Combining work and play through short breaks
By Brian Kreissl
Last week, I questioned whether work can ever truly be fun. While I do believe in most cases work and leisure should be separated, it is possible at times to combine work and play. One example of this is what some people are starting to refer to as “workcations.”
Since it's summertime, I thought it might make sense to devote a post to this phenomenon. The idea is people should be able to work on the beach or at the cottage — particularly if their work is the type of thing that can be completed anywhere, at least for a few days or so.
Modern technology, the rise of flexible work, less focus on “face time” and concerns about work/life balance are driving the move towards allowing employees to combine work with travel and leisure pursuits. Many people have limited vacation time, extreme workloads or hectic schedules that make it difficult if not impossible to take time away from the office for an actual vacation. Others have personal responsibilities that may require them to leave town for a few days and take their work with them.
Even if people do have sufficient vacation time, they might prefer not to use their time off when they know it is going to be impossible for them to unplug completely. Allowing one’s family to enjoy themselves during the day at a vacation destination while getting caught up at work and perhaps joining your family for fun activities in the evening may be sufficient to provide a break and a change of scenery.
Many employers are starting to realize that simply working in a different location temporarily can be enough to ameliorate the daily drudgery in employees’ work lives. Completing work at an off-site location doesn’t mean people are working any less hard, nor does it mean they will necessarily be too distracted to be productive.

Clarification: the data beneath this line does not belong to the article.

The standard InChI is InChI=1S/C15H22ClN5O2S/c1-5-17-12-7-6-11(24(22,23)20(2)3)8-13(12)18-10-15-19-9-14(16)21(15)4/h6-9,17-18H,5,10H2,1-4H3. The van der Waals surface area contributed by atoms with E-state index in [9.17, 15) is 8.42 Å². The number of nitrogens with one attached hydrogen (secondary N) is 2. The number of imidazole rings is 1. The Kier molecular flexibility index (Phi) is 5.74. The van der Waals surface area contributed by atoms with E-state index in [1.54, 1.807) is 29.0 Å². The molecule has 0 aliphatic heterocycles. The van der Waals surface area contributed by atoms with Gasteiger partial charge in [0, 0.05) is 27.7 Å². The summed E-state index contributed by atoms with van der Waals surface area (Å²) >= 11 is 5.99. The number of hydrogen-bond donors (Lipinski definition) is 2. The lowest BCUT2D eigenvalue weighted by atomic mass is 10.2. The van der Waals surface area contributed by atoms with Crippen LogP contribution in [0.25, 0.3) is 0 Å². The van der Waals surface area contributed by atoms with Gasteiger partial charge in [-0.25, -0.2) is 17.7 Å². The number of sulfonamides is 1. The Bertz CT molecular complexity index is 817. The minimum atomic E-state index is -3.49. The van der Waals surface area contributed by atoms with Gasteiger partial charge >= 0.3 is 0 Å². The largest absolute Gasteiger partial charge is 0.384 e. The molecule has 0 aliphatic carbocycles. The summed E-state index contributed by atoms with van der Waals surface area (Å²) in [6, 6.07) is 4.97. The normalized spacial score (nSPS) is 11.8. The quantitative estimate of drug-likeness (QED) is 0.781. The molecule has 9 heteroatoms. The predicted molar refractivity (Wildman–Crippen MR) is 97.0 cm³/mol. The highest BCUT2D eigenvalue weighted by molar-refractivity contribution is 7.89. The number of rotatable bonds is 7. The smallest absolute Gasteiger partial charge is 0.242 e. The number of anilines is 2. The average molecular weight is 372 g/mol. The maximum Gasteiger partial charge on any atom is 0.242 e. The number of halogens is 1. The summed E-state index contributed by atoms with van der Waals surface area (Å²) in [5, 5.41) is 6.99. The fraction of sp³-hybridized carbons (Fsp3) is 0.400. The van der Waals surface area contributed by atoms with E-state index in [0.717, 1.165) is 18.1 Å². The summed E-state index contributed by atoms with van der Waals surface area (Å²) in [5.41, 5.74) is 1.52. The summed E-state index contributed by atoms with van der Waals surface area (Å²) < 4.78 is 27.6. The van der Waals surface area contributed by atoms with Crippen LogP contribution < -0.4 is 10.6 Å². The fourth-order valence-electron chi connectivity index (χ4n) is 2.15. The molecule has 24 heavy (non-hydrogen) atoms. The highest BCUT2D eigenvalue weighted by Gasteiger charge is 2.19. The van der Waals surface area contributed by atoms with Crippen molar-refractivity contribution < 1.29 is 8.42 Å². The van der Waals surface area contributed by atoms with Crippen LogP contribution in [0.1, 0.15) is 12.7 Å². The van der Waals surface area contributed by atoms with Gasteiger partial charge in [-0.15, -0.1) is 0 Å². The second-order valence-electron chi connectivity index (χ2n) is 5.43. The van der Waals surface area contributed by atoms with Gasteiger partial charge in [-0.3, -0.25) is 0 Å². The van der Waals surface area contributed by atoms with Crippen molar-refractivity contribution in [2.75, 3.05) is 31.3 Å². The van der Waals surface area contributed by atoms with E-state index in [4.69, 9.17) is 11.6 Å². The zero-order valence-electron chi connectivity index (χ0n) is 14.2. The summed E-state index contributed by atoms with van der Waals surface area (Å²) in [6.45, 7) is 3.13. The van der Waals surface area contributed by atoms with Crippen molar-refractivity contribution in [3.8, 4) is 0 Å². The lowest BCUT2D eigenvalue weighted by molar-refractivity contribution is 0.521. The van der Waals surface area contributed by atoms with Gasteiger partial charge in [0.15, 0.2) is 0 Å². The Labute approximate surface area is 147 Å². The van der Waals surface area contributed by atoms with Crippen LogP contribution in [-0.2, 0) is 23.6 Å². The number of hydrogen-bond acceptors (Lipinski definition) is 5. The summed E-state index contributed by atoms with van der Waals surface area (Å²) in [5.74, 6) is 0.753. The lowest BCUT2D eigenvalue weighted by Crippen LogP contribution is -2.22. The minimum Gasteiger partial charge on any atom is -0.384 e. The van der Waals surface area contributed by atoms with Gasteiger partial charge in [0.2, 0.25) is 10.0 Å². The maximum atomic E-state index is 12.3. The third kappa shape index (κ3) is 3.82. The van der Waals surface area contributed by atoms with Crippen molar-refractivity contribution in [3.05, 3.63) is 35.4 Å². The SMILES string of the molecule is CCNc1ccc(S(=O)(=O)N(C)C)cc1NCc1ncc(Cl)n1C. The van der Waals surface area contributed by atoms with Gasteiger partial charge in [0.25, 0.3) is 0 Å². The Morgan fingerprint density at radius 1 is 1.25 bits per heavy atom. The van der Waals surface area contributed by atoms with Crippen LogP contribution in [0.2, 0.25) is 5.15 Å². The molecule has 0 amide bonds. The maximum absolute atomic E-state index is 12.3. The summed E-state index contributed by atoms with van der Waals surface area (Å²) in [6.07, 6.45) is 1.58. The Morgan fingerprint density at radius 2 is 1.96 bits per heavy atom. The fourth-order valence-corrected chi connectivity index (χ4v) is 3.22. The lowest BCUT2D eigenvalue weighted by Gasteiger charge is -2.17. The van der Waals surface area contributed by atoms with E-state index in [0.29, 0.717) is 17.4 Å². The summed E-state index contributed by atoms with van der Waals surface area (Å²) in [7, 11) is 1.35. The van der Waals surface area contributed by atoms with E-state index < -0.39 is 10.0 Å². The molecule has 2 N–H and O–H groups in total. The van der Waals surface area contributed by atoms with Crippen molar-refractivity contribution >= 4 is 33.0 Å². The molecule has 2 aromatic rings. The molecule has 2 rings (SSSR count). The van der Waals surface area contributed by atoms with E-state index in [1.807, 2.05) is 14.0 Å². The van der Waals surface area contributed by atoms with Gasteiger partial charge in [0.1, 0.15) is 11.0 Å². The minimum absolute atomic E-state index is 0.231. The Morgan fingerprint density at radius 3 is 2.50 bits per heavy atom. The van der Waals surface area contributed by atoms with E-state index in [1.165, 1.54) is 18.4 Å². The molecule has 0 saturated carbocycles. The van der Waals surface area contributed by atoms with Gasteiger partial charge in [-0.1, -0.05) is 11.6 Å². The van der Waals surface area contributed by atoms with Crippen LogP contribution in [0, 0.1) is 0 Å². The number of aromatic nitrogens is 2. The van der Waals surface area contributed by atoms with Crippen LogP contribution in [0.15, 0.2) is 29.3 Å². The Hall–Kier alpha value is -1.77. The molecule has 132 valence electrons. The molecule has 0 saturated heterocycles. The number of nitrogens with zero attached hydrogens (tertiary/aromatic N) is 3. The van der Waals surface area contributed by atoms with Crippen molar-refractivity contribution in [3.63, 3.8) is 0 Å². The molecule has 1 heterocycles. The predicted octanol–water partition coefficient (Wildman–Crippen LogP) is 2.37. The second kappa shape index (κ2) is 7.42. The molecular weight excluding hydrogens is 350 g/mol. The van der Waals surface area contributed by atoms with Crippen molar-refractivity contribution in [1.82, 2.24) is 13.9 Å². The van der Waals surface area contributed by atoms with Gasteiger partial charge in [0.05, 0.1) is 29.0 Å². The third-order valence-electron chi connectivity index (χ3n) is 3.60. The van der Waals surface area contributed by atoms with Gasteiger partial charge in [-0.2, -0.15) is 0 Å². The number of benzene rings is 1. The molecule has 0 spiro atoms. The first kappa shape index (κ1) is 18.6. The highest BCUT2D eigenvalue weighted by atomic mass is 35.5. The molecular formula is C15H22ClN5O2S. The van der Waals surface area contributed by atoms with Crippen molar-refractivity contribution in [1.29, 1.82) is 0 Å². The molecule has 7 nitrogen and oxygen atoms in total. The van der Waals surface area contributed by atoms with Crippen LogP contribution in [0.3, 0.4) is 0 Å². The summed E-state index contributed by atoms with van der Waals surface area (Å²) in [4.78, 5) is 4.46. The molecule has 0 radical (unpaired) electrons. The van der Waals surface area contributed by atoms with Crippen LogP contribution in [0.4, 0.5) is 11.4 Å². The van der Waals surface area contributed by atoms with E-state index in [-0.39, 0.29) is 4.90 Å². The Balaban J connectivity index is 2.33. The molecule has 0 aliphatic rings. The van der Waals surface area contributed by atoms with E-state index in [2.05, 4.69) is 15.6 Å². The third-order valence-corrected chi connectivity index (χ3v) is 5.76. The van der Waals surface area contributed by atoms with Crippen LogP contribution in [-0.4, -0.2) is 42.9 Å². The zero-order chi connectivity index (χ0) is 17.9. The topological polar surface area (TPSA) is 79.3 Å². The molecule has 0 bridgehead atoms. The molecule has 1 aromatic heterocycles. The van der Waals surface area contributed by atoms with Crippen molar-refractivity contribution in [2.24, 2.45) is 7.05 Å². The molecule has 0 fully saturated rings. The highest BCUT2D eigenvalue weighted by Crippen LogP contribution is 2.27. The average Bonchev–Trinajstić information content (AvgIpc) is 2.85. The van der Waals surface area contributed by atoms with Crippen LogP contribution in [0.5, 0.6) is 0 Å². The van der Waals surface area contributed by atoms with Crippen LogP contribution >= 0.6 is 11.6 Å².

In fact, working in a pleasant environment may be just what the doctor ordered for relieving stress and burnout. In the case of creative occupations, it may even result in higher quality work.
Combining work and travel
My own personal belief is employers should allow employees to combine work with leisure travel where possible. Conversely, it should also be possible and even desirable to have some fun on a business trip, for example, by extending one’s stay by a few days (at the employee’s expense) and taking a later flight back.
I have friends and colleagues who have added a few extra days to a business trip and took time to explore the surrounding area. (Because I have family and friends in Scotland, I keep on hoping I get sent on a business trip to Thomson Reuters’ Edinburgh office, but for some reason that never seems to happen.)
But even if an extended business trip isn’t a possibility, it’s always a good idea to try to do some exploring in the evenings. If I hadn’t done that, I may never have discovered Calgary’s thriving craft beer scene or have had the chance to explore Vancouver’s Stanley Park, the Rock and Roll Hall of Fame in Cleveland or the Saint John City Market in Saint John, N.B.
Traditional “working holidays” generally involved working a temporary position — usually in some desirable location — for a few months or so, while travelling and exploring the surrounding area. While relatively few people are able to take advantage of such opportunities (generally those with relatively few commitments or financial obligations), the possibility of taking a short workcation is much more realistic for most people.
However, short working vacations aren’t for everyone. It is difficult to see how most retail, manufacturing or technical support workers would be able to work on the beach or at a summer rental for a few days.
But for most office workers — particularly where there are no performance issues and the organization supports flexible work arrangements — there should be no reason why people can’t type reports, answer e-mails, write content or log on to conference calls remotely, whether the location is in Toronto, Muskoka or Bora Bora.